The real reason why I should not like to be back in the book trade for life, however, is that while I was in it I lost my love of books. A bookseller cannot always tell the truth about his books, and that gives him a dislike for them. There was a time when I really did love books—loved the sight and smell and feel of them—if they were fifty or more years old, that is. Nothing pleased me quite so much as to buy a bargain lot of them on sale for several pounds. There is a peculiar flavour about the unexpected books you pick up in that kind of collection: little-known eighteenth-century poets, or out-of-date geography books. For occasional reading—in your bath, for example, or late at night when you are too tired to go to bed—there is nothing as good as a very old picture story-book.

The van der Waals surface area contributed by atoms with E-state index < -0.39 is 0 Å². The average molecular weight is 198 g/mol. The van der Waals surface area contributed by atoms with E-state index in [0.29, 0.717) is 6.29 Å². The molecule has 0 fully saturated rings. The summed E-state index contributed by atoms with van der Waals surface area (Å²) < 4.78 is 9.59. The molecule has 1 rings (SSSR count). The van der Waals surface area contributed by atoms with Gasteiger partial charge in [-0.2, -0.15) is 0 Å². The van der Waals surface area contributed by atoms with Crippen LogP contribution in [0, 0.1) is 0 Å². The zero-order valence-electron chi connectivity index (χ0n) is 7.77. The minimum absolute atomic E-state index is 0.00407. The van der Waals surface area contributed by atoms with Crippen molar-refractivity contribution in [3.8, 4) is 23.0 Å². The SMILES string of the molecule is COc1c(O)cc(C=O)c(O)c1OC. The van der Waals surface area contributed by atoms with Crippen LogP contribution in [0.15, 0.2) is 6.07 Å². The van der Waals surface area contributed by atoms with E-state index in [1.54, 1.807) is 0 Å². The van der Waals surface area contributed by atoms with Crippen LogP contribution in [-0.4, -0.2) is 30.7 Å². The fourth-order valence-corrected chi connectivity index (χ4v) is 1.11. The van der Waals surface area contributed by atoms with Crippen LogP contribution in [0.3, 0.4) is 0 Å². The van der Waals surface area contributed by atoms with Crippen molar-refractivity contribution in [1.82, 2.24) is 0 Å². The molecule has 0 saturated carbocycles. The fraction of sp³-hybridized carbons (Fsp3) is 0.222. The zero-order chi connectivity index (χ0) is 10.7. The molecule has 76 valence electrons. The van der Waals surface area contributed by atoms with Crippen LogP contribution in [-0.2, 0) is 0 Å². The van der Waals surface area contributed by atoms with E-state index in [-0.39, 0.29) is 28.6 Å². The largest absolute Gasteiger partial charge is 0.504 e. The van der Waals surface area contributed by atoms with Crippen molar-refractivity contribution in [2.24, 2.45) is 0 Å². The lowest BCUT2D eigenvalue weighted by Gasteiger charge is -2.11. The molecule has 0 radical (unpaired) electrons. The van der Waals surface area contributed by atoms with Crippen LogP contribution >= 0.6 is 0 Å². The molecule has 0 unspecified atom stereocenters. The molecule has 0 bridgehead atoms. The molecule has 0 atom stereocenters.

I have two questions:
- In the passage, why does the author use simple present tense in the last two sentences (in bold) rathern than simple past tense?
- According to the passage, does the author love books again after he quit his job as a bookseller?